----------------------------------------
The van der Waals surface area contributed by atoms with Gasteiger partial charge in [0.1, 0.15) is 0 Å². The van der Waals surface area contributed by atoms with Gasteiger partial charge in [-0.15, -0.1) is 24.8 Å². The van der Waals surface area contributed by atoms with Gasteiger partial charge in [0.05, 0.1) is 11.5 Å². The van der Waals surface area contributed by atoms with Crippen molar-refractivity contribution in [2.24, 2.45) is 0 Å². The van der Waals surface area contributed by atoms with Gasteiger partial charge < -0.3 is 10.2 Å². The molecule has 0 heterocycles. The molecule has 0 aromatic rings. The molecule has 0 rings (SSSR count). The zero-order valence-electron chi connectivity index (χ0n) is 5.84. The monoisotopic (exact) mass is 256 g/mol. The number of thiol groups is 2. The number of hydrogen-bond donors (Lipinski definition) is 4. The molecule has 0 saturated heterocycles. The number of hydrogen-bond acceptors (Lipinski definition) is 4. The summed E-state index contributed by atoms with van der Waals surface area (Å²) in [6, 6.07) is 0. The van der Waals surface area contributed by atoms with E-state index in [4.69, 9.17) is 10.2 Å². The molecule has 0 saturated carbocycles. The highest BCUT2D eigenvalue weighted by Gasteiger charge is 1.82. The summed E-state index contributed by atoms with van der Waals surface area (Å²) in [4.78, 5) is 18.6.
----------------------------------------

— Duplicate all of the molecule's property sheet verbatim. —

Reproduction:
The van der Waals surface area contributed by atoms with Gasteiger partial charge in [0.1, 0.15) is 0 Å². The van der Waals surface area contributed by atoms with Gasteiger partial charge in [-0.15, -0.1) is 24.8 Å². The van der Waals surface area contributed by atoms with Gasteiger partial charge in [0.05, 0.1) is 11.5 Å². The van der Waals surface area contributed by atoms with Crippen molar-refractivity contribution in [2.24, 2.45) is 0 Å². The van der Waals surface area contributed by atoms with Gasteiger partial charge < -0.3 is 10.2 Å². The molecule has 0 heterocycles. The molecule has 0 aromatic rings. The molecule has 0 rings (SSSR count). The zero-order valence-electron chi connectivity index (χ0n) is 5.84. The monoisotopic (exact) mass is 256 g/mol. The number of thiol groups is 2. The number of hydrogen-bond donors (Lipinski definition) is 4. The molecule has 0 saturated heterocycles. The number of hydrogen-bond acceptors (Lipinski definition) is 4. The summed E-state index contributed by atoms with van der Waals surface area (Å²) in [6, 6.07) is 0. The van der Waals surface area contributed by atoms with E-state index in [4.69, 9.17) is 10.2 Å². The molecule has 0 saturated carbocycles. The highest BCUT2D eigenvalue weighted by Gasteiger charge is 1.82. The summed E-state index contributed by atoms with van der Waals surface area (Å²) in [4.78, 5) is 18.6.